(The recent, bitter debate about the construction of a minaret in the German town of Völklingen has the added fillip of its also being a UNESCO World Heritage Site  that, in fact, commemorates the technology of steel production but, more subtly and silently, symbolizes the death of the town’s main industry by turning it into a heritage attraction.)      

The Times story continues:      

“The mosque is in Wehrden, the district that was home to many steelworkers when the plant employed 17,000 men. The six furnaces across the river from the mosque fell silent in 1986 and are now a Unesco World Heritage site, with a sign that says: “The Völklinger Hütte, one of the most exciting places in the world. Today it is equal to the Cheops Pyramid in Egypt, the Great Wall of China and the Acropolis at Athens.”      

Adnan Atakli, the head of the town’s Turkish community association, said: “This is our democratic right, to have our places of worship just like there are churches. Churches have a tower. I live here, we have a mosque and a mosque should have a minaret.” He said that it would be decorative only.      

“The Saarbrücker Zeitung, the local newspaper, carried an article calling for it not to be built: “It symbolises Islam’s quest for power and is nothing less than a provocation.”      

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When will cultural heritage stop obsessing only about the past and about purity and become a creative element in evolving community identity?

Moonbeams and Cultural Heritage Management (Update)

Thanks to Professor Margie Purser of Sonoma State University for sending along an article that provides some welcome context for the recent listing of artifacts at Tranquility Base on the Moon as a California State Historical Resource.  It apparently began as a worthwhile academic exercise, not just a case of bureaucratic megalomania:

Archeologist Helps Get Moon Junk on Historical Resources List

The Historical Resources Commission for the state of California recently listed 106 items left on the moon from the landing of Apollo 11 on the Historical Resources List. Archaeologist Lisa Westwood had worked alone on the project before encountering three others with a similar goal: Beth O’Leary, Department of Anthropology, New Mexico State University; Ralph Gibson, Placer County Museums; and John Versluis, Texas Heritage Museum. “Together, we had more than 40 years invested in getting the objects on a historical resource list. I think it’s interesting that that’s the length of time since the Apollo mission,” said Westwood.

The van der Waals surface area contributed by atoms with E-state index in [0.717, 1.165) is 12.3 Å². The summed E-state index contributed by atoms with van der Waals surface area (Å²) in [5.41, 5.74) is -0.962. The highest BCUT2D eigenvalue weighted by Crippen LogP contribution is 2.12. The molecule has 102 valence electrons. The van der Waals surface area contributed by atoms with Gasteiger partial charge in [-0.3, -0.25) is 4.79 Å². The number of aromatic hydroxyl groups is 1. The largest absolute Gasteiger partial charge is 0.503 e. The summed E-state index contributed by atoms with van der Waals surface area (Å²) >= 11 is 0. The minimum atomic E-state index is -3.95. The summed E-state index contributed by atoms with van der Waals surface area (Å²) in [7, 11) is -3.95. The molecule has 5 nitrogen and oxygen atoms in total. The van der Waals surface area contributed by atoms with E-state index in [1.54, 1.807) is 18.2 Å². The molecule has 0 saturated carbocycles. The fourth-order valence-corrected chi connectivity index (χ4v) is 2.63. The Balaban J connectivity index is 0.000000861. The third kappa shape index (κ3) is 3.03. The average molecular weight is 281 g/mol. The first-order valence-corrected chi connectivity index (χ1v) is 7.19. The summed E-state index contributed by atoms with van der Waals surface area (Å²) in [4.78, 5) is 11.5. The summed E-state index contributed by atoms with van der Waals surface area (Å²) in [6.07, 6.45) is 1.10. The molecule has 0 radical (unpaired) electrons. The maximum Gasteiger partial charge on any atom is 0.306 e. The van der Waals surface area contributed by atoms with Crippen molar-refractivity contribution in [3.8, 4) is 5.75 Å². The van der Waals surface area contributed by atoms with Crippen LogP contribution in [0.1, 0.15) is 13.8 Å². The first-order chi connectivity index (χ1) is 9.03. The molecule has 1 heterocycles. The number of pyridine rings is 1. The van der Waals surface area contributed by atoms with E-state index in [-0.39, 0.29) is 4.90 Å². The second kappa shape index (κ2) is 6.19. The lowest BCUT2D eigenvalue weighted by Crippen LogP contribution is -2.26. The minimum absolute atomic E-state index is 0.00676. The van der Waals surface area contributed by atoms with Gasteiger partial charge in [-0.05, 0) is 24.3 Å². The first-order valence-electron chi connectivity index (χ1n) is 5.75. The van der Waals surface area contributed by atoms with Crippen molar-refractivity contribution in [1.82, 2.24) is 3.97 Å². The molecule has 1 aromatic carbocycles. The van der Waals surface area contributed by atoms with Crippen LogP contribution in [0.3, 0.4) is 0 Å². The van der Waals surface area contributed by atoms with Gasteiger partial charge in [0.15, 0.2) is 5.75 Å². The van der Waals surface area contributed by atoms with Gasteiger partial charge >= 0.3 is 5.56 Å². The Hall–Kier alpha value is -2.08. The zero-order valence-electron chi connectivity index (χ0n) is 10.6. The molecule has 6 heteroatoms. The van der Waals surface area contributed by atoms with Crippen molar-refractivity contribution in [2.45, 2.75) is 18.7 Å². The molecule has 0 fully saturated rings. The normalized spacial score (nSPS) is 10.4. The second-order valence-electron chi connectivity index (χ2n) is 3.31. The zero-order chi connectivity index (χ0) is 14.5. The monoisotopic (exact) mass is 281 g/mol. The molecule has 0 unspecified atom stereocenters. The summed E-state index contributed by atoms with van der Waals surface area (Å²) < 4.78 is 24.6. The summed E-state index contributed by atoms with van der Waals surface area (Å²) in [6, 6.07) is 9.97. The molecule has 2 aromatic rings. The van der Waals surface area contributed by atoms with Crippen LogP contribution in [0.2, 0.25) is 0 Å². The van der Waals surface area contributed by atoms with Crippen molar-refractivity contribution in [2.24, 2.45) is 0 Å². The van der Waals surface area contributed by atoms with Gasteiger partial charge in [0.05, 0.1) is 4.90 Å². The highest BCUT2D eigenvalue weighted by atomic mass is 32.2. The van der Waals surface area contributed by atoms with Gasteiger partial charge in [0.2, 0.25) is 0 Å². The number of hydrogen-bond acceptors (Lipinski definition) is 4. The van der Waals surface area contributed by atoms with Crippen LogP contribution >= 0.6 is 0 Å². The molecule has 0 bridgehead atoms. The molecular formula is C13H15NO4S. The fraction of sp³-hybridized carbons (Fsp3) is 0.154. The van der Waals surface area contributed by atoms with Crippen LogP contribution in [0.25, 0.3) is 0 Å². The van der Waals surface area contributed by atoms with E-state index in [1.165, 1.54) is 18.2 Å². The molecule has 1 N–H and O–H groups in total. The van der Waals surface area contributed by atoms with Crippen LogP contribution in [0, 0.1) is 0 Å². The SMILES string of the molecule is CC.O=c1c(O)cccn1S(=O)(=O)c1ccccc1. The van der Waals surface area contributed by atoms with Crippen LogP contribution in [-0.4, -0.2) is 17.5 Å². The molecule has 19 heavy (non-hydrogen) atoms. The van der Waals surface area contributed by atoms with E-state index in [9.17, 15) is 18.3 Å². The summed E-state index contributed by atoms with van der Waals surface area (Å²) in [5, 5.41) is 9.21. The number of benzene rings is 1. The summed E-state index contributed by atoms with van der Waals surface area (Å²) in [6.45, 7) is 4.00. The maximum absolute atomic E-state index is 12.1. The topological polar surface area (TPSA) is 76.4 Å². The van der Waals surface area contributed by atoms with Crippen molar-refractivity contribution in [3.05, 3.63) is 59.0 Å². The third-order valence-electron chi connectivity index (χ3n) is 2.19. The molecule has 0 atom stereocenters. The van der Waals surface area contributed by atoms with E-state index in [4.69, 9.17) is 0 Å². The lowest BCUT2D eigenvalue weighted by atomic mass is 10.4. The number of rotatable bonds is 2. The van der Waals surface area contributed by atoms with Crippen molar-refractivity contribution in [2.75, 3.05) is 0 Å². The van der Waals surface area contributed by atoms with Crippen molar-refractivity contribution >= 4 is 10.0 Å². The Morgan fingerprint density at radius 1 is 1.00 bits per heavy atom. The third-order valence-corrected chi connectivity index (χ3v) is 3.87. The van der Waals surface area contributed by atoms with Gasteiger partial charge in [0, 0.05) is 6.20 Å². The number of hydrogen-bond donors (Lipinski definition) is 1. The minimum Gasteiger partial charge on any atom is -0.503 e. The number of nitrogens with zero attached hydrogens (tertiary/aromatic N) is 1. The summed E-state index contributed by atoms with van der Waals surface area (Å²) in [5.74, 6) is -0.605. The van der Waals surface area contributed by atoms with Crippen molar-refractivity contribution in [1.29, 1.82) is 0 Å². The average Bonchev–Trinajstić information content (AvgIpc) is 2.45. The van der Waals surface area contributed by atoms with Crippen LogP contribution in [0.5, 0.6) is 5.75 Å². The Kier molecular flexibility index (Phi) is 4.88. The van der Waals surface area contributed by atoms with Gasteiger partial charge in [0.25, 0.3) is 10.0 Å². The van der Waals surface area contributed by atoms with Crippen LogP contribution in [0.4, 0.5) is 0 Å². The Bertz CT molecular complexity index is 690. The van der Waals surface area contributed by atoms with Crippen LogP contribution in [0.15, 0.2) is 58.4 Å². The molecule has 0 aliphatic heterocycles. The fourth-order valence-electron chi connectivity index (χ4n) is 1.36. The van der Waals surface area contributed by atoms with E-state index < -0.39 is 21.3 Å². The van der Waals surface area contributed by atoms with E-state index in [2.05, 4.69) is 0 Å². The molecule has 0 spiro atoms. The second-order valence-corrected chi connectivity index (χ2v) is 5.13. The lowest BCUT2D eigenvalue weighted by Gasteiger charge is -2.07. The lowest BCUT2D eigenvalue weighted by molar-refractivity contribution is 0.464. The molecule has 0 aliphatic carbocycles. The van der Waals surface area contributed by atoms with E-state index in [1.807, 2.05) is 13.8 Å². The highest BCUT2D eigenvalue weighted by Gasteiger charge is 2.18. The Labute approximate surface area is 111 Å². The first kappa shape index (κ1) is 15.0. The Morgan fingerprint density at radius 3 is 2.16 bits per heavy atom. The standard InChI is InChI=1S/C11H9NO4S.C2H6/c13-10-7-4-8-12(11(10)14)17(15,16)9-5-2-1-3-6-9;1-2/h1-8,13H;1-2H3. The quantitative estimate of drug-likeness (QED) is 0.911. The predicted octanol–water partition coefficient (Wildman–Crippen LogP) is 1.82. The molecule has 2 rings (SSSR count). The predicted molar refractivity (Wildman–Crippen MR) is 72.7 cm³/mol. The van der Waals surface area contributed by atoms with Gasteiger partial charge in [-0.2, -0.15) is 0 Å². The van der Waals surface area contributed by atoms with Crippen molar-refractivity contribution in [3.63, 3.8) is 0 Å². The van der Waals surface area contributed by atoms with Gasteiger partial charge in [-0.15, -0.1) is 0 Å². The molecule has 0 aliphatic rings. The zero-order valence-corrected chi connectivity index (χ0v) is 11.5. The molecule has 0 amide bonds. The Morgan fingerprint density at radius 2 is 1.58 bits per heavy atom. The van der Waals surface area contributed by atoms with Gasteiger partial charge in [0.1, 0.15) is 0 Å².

Four years ago, in Westwood’s class Society, Time, Archaeology, she talked about resources management and what qualifies for protection. She used the artifacts left on the moon and Tranquility Base as an example of a site that was not old, but was worthy of some protection. It is a case study of a site that doesn’t fit well with existing law and protocol.

“After open discussions with students, it occurred to me, has anyone tried to get this listed? I contacted NASA; they’ve been very nice and supportive. The wall I hit with NASA is that any one country as part of an international treaty can’t claim the lunar surface. The way it stands right now, there is no protection for these objects or the site.”  Read More…

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Interesting that NASA has “lost” some of the original documentation– and I do recognize that there is an interesting heritage management exercise here. 

But the heritage of Apollo 11 is not ONLY on the moon.  Any potential World Heritage Nomination (to be a realistic project– even as a realistic academic project) would have to consider a transboundary serial nomination linking a number of places, things, and people in a number of countries (“states-parties”) around the world that contributed in some way to the moon landing or perhaps to the wider 1950s-1960s pioneering exploration of space.

For an example of this kind of “scientific achievement” transboundary serial World Heritage Site, see the Struve Geodetic Arc, inscribed in 2005.  This would eliminate the “sovereignty” problem– and in fact such initiatives have already been discussed.

It would be a fantastic subject for collaboration between all the world’s space agencies…